Li Deyu (787-850) is known to history as a powerful minister, a cultivated aristocrat with a taste for the rare, a military strategist of uncommon perception, a wily participant in court factionalism, and an exile. He was all of these things. He was also a poet of singular abilities. His chosen style of poetry was the fu.
The genre fu is often translated with the English "rhapsody." Specialists now prefer to romanize it simply as fu, for it is a complex and irreducibly Chinese form of writing. Fu are poems written in rhymed couplets, predominately composed of tetrasyllabic and hexasyllabic lines. They can range from four lines to hundreds of lines in length. The majority of Li Deyu's extant fu are between fifty and seventy lines long. In the ninth century, fu can be lyrical, descriptive, philosophical, historical, or any combination of these. They may contain interspersed prose sections or even whole dialogues. Often they are preceded by a prose preface which describes their circumstances of composition. They are aurally rich, as is all poetry.
In short the fu is a style of poetry as complex and many-faceted as the man which this dissertation investigates. This is the first specialized study of Li Deyu's fu in any language which treats them in depth. I show that, in addition to their artistic value, Li Deyu's fu poetry offers a window into the world of ninth century China that affords a different view from other genres of poetry. My examination also reveals that medieval manuscript culture may be more reliably durable than hitherto supposed.
Chapter One places Li Deyu in a biographical setting which portrays his formative experiences with his father. In the process of composing a fu, Li Deyu then reenacts those experiences for his young son.
Chapter Two examines the blossoming of lotuses in medieval China. The lotus, ever a divine symbol of Buddhism, has an unexpected alter-ego in fu poetry. Its use by medieval poets, wed to both the bloom and the gathering of the plant, is most handsomely seen in the fu. Li Deyu's two fu on different lotus flowers are intimately attached to his personal life. This chapter explores the aspect of feminine sensuality connected to the lotus.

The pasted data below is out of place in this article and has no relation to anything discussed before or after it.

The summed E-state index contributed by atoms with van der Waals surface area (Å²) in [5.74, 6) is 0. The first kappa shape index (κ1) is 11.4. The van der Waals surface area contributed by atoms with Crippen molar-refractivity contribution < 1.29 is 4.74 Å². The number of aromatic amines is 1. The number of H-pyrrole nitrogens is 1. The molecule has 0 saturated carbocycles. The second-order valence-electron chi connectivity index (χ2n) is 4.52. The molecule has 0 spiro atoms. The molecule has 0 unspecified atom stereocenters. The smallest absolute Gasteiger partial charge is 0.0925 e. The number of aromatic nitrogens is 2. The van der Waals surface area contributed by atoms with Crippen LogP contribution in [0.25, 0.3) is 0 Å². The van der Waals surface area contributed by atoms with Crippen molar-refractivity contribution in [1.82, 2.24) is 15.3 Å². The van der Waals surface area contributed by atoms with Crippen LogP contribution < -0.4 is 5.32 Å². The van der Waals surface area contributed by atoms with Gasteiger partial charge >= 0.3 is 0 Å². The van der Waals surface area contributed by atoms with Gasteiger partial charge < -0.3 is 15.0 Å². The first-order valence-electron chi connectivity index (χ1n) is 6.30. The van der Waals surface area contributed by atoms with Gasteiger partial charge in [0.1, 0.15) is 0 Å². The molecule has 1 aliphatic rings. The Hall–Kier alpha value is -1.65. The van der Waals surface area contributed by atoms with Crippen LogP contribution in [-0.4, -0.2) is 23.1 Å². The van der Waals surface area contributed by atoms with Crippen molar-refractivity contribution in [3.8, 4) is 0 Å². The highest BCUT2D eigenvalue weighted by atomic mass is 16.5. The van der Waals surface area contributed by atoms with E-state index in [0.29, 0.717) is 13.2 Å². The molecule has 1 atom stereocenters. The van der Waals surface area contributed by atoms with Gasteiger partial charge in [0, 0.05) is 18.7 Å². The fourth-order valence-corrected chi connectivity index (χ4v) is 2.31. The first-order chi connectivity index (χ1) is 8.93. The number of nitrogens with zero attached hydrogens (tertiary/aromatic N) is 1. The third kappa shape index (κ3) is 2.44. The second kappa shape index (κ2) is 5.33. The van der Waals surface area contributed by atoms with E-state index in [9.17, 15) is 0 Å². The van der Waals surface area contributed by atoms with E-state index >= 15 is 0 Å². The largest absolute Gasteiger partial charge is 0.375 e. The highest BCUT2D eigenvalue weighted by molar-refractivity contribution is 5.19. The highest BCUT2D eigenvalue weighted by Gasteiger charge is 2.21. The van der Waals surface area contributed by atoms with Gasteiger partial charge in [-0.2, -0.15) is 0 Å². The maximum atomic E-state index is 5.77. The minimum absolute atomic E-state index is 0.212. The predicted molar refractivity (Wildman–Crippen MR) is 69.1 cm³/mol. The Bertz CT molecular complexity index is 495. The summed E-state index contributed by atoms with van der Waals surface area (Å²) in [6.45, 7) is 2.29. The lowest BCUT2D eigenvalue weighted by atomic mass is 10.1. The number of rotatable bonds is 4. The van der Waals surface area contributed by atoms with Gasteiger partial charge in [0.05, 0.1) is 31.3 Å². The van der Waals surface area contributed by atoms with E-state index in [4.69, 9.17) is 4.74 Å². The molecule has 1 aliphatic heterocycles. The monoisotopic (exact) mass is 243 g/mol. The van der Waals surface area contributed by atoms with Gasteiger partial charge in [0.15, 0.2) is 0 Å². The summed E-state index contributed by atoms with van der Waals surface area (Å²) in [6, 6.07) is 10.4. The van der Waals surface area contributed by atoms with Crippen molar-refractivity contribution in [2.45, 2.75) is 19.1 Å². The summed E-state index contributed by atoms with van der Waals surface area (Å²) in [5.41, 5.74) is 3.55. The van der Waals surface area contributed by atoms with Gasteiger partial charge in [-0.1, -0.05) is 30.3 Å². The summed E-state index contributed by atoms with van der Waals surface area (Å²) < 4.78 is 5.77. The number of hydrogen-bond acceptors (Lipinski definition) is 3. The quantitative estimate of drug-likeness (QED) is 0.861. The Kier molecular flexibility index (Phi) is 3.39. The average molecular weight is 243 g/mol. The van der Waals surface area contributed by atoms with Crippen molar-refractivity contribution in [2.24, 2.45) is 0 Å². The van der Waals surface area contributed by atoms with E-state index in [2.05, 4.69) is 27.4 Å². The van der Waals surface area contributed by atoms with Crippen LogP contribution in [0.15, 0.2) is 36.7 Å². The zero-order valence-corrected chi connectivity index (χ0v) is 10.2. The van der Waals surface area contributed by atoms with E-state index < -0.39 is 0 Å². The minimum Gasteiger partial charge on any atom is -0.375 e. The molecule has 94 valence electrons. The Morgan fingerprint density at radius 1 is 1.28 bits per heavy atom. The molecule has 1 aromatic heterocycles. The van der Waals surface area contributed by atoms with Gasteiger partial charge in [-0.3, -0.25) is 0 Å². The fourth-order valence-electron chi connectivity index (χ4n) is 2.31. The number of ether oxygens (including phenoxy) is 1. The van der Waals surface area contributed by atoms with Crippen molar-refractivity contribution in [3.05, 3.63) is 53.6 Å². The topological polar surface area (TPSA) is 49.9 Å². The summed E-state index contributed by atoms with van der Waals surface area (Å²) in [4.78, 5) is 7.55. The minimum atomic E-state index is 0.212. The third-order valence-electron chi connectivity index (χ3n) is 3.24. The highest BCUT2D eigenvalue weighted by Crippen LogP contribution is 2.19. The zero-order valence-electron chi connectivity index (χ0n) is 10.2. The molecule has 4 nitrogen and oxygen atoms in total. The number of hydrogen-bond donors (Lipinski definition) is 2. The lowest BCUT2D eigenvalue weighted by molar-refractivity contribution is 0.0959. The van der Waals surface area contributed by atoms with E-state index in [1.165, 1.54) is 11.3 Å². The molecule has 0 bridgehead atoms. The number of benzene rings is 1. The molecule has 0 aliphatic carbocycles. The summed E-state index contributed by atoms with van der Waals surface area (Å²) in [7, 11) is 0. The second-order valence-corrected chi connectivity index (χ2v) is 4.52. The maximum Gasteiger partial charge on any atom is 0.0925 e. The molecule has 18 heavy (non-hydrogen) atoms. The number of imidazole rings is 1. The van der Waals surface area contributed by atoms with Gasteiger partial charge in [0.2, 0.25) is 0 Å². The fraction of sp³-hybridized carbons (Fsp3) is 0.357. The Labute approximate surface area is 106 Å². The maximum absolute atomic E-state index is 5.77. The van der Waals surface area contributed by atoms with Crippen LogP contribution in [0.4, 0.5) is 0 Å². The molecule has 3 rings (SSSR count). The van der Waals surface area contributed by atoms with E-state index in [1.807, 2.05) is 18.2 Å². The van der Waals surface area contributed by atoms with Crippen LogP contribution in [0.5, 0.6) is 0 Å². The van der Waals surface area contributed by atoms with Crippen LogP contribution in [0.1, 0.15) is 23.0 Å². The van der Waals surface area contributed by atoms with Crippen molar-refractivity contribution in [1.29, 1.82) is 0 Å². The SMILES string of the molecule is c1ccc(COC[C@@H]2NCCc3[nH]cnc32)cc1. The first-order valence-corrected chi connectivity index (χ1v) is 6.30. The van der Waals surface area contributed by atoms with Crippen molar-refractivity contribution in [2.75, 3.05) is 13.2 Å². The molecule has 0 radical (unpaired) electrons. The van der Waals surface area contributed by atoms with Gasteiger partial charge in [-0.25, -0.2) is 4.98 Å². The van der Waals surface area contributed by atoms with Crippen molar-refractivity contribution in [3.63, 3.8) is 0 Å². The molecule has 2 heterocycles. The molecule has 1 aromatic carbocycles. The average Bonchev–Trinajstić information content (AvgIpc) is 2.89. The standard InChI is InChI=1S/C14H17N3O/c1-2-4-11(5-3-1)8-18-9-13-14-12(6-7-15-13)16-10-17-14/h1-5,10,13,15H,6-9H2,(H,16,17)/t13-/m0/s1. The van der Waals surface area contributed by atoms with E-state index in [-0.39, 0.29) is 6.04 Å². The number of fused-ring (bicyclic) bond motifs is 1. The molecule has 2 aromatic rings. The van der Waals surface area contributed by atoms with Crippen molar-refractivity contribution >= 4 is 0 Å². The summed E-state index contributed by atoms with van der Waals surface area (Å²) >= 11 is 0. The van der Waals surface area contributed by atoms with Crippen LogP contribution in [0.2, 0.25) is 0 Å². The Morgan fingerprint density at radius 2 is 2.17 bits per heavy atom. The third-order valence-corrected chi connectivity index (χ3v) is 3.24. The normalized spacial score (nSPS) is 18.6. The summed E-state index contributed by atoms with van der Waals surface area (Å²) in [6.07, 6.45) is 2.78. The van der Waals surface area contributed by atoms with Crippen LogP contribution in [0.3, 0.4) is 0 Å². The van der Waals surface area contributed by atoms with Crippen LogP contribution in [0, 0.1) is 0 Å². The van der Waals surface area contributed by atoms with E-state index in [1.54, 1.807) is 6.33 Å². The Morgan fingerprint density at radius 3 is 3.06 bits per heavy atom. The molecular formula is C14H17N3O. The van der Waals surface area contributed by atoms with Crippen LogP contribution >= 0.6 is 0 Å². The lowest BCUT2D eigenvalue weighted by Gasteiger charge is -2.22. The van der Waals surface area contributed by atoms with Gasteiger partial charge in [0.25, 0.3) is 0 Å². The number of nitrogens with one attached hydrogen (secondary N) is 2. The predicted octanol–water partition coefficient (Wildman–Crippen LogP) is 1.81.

Chapter Three, conversely, scrutinizes the masculine sensuality attached to lotus flowers in medieval China. How male poets treat this topic can only be understood with reference to the feminine typology explicated in Chapter Two.
Chapter Fur recreates Li Deyu's poetic guidebook to birds. All of the species which he describes live into modern times. They have not biologically evolved in a way which we can notice in that short span of a little more than one thousand years. Yet, if one desires to see their glory as Li Deyu perceived it, one must consult his poetry. As we watch Li Deyu watching birds, we see extinct poetic avian fauna reanimated.
|Advisor:||Chang, Kang-i Sun|
|School Location:||United States -- Connecticut|
|Source:||DAI-A 75/09(E), Dissertation Abstracts International|
|Subjects:||Asian literature, Asian Studies|
|Keywords:||Fu poetry, Li Deyu, Tang fu, Yongwu fu|
Copyright in each Dissertation and Thesis is retained by the author. All Rights Reserved
The supplemental file or files you are about to download were provided to ProQuest by the author as part of a
dissertation or thesis. The supplemental files are provided "AS IS" without warranty. ProQuest is not responsible for the
content, format or impact on the supplemental file(s) on our system. in some cases, the file type may be unknown or
may be a .exe file. We recommend caution as you open such files.
Copyright of the original materials contained in the supplemental file is retained by the author and your access to the
supplemental files is subject to the ProQuest Terms and Conditions of use.
Depending on the size of the file(s) you are downloading, the system may take some time to download them. Please be